Attacks on people because of their heritage is nothing new. Historians can find a correlation with instances in history and a kid on Jimmy Kimmel calling for all Chinese to be killed and free-for-all slurs on Miss America Nina Davaluri’s ethnicity. I talked to experts John Kuo Wei Tchen & Dylan Yeats who have compiled documentation and essays about the history of anti-Asian and Asian American sentiments and paraphernalia in their book, “Yellow Peril!!: An Archive of Anti-Asian Fear.”
There’s a long history of discrimination against Asians, but it’s seldom talked about. As evidenced by the pieces contained in your book, the reasons are multi-layered and varied. Can you offer a unifying explanation?
Dylan Yeats: There is a tradition of creating an imagined “West” against an opposing imagined “East” that has built up over the centuries. When people who want to think of themselves as “western” find themselves desperate to understand why their fantasies of dominance or superiority aren’t working, they have a go-to scapegoat in imagined “Orientals.” This deflects some of the troublesome guilt, fear, and rage they have about their own heroes. This works very differently in different times and places, because the specifics are so unique, but the broader pattern remains the same. It’s not “Our” fault, it’s all because of “Them,” whether it be Jews or Communists, Japanese competition, Chinese immigrants or the “threat” of Islam.
Why is it important for people to look at the subtle racism through a historical lens?
Dylan Yeats: We think the historical approach makes the most sense because it helps explain why things are the way they are, takes a lot of the immediate power of this form of thinking away by recognizing it as the tired pattern it is, and also offering the hope that change is possible. In every generation, certain folks try to say that most of us don’t “get” how real the East vs. West threat is, and that we should follow them because of it. They ask us to just look around and admit the obvious. But it’s not so obvious, when you’re not unaware you’re rooted in a set of assumptions that date back hundreds of years. These patterns were created by people because they worked, by taking away the ability of this way of thinking to seem like an innocent response to current events, we can reverse this process. We argue that each of us, in our own way, participates in the recycling and reproduction of this way of thinking from generation to generation. Once we are aware of this, we can then ask if that’s something we want or need to do, and hopefully begin to reproduce something different, and I would add better able to make sense of the world.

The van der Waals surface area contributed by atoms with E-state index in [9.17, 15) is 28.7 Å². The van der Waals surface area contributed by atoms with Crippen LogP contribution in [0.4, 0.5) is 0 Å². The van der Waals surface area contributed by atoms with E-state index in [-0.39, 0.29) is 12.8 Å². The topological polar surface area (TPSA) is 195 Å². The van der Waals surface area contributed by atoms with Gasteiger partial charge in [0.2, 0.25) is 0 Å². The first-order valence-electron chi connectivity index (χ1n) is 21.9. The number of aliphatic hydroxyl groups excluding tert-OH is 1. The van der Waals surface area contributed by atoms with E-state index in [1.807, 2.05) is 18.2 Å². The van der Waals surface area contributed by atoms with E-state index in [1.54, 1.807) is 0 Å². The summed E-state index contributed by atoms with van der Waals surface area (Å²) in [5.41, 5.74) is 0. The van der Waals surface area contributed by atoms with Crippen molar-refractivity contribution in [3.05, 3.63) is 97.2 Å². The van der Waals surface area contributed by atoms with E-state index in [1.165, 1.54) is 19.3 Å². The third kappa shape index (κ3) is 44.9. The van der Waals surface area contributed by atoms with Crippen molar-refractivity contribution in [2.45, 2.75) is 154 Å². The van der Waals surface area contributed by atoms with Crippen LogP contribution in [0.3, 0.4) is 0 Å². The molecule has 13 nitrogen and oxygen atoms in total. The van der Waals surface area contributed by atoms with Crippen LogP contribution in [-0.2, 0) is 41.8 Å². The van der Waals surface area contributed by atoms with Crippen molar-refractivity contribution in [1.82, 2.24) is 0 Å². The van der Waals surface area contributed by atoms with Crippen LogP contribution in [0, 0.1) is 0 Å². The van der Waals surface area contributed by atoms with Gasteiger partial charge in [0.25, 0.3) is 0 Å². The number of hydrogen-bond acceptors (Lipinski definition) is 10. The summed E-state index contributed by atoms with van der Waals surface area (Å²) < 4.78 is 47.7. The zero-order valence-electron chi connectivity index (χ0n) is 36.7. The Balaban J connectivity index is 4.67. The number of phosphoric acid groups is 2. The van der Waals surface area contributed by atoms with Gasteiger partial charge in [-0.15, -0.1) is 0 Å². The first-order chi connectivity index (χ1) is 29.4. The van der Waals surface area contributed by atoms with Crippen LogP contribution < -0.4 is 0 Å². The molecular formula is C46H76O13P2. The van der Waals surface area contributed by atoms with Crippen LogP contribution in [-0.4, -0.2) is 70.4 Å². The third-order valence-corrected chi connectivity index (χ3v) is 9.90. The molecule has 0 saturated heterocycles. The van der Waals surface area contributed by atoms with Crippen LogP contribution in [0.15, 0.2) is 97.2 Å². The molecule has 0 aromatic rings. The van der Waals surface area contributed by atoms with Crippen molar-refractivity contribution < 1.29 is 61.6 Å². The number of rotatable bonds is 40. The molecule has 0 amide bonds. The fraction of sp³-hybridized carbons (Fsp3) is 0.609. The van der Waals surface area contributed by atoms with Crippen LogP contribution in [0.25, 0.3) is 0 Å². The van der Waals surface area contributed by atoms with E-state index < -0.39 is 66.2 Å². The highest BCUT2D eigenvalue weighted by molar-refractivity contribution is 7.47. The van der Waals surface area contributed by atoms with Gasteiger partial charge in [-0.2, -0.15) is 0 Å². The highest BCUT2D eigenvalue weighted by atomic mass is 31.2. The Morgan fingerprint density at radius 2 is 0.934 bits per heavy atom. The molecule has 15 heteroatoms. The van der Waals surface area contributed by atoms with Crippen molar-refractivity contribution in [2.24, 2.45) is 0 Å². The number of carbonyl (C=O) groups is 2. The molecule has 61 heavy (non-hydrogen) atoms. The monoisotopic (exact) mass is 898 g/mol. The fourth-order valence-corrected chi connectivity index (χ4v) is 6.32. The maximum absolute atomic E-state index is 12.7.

You find humor in the various images and thoughts. Why did you feel that that was important to convey?
Dylan Yeats: Satire is often a very effective response to this material, because it can take itself so seriously, but in fact most of it is quite absurd. We also want to acknowledge that much of this material is effective precisely because it is pleasurable at some level to the people who consume it. We want to try to flip this dimension of how these images and thoughts work, by recoding them into making a new argument that casts them not as essential truths, but as part of a hidden history that needs to be acknowledged and worked through. We feel this is a more effective response than simply damning these issues, for that can give them more power than they deserve. Instead, we seek to understand them, and make that process as enjoyable as possible.
Many younger Asian Americans haven’t even heard of Joy Luck Club or Better Luck Tomorrow. They probably suppose “Yellow Peril” is a reclamation of a term by an indie rock band. How can you convince them to learn about their history?
Dylan Yeats: Our approach has been to make this material inviting, intriguing, fun, and easy to digest. We’ve excerpted very short sections of dense academic essays so that readers can be exposed to a vast amount of material in small easily digestible bites. We hope they can be armed with some history and critical tools to help them make sense of their own experiences. In our experience, young people have responded very enthusiastically to laying out this form of thinking in historical context. We have all grown up within these ideas, and many of us have suffered from them. We hope the volume can help make sense of our experiences, and help us work through and beyond them.